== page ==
Research on the use of telehealth is vast and varied, yet there is evidence to support its effectiveness for specific uses, such as remote patient monitoring for patients with chronic conditions and psychotherapy as part of behavioral health, according to a final report from The Agency for Healthcare Research and Quality (AHRQ).
AHRQ, which is part of the U.S. Department of Health and Human Services (HHS), released the 125-page report on the effectiveness of telehealth as the finalization of a 52-page draft report released in December. The purpose of the report is to provide a framework and an evidence map of the available research regarding the impact of telehealth on health outcomes and healthcare utilization that can be used to inform policy and practice decisions and guide future work.
The study, titled “Telehealth: Mapping the Evidence for Patient Outcomes from Systematic Reviews,” was prepared by the Pacific Northwest Evidence-based Practice Center.
The study was requested by Senators Bill Nelson (R-Fla.) and John Thune (R-S.D.), who asked for a literature review on the value of telehealth and remote patient monitoring, particularly for the chronically ill, with a focus on expanding access to care and reducing costs. A coalition of stakeholders, including several medical, patient advocacy and industry groups, supported the call for a report in a letter sent to Nelson and Senator Susan Collins (R-Maine).
According to the report, AHRQ researchers analyzed the available research and studies on telehealth use and found that a large volume of research reported that telehealth interventions produce positive outcomes when used for remote patient monitoring, broadly defined, for several chronic conditions and for psychotherapy as part of behavioral health.
“The most consistent benefit has been reported when telehealth is used for communication and counseling or remote monitoring in chronic conditions such as cardiovascular and respiratory disease, with improvements in outcomes such as mortality, quality of life, and reductions in hospital admissions,” the report authors stated.
“Our searches confirmed that there is a large, broad evidence base about the effectiveness of telehealth, including over 200 systematic reviews and hundreds of primary studies published since 2006. Although we found that many reviews are not structured or conducted in a way that would support current decisions related to telehealth, we did identify a substantial amount of evidence—58 systematic reviews that covered several important clinical focus areas and met our inclusion criteria,” the study authors wrote.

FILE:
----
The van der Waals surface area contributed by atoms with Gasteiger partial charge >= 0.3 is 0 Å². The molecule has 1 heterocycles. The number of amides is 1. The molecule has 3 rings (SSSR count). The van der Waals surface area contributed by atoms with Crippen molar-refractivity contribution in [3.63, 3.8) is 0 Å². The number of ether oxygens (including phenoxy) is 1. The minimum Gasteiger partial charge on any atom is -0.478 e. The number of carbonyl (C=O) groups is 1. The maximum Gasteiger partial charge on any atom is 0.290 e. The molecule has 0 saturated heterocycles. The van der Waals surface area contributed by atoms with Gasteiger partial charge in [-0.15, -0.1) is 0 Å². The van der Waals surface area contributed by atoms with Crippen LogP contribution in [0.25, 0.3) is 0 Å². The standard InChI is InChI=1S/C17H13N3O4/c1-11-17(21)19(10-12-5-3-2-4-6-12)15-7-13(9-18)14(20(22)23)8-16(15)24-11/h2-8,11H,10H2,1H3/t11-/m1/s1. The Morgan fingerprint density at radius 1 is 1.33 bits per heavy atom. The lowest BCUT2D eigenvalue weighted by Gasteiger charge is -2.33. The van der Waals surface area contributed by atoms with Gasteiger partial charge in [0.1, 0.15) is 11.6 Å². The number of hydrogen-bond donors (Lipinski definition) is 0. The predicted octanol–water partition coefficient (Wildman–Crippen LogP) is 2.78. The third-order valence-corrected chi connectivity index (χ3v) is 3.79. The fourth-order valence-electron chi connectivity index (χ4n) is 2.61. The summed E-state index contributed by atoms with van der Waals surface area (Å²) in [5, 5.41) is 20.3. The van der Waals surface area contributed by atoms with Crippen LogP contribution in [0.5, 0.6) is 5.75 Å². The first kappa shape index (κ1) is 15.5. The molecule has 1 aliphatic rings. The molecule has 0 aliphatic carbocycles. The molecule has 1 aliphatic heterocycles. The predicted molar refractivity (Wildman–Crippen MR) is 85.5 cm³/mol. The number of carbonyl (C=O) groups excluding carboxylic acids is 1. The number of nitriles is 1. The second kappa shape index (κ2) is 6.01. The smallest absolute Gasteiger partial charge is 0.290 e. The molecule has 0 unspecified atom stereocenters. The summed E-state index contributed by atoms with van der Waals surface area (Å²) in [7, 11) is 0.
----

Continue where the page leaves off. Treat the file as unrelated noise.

And, the researchers concluded that future research should shift to how to promote broader implementation and address barriers. And, continued telehealth research should be integrated into evaluation of new models of care and payment so that the potential of telehealth can be assessed across the continuum of care in organizations that are implementing these reforms, the researchers stated.
“Going forward, research should be conducted in emerging models of care, particularly value-based models where use of telehealth may improve the ability to share risk and attain quality and related outcomes. These studies of telehealth should consider combinations of applications of telehealth and outcomes that are important in these new models and that evaluate the specific contribution telehealth can make in these contexts,” the researchers wrote.
According to AHRQ researchers, additional systematic reviews could be helpful for some topics, such as telehealth for consultation, uses in intensive care units, and applications in maternal and child health, where primary studies are available but the studies have not been synthesized.
“We also identified topics with a limited evidence base such as telehealth for triage in urgent/primary care, management of serious pediatric conditions, patient outcomes for teledermatology, and the integration of behavioral and physical health that may be best addressed by additional primary research,” the report authors wrote.
The final report strikes a more positive tone about the effectiveness of telehealth compared to the December draft report, in which AHRQ analysts reported that there is not enough evidence about how effective telehealth is in order to shape policy decisions.
“Telehealth has been described as having great promise in the sense that it could leverage the $30 billion investment in electronic health records that ONC (Office of the National Coordinator for Health IT) has made in the last half-decade through the Health Information Technology for Economic and Clinical Health (HITECH) Act. While the potential benefits and possible uses have been extensively enumerated and described (e.g., improving quality, promoting safety, and expanding access) there is also a body of literature that outlines barriers as well as challenges to implementation and widespread adoption of telehealth,” the AHRQ draft report stated.
In the draft report, AHRQ noted that studies have proven the value of telehealth interventions to produce positive results when used in the clinical areas of chronic conditions and behavioral health and when telehealth is used for providing communication and counseling and monitoring or management, however, that finding was one of several bulleted findings. In the draft, the agency noted that many reviews on telehealth are not structured or conducted in a way that would support current decisions related to telehealth.
However, in the final report, the agency concluded, “This map confirms that there are important areas within telehealth with substantial evidence that can support broader implementation and spread. The fact that there are other areas where evidence is still minimal should not delay building on what we do know.”
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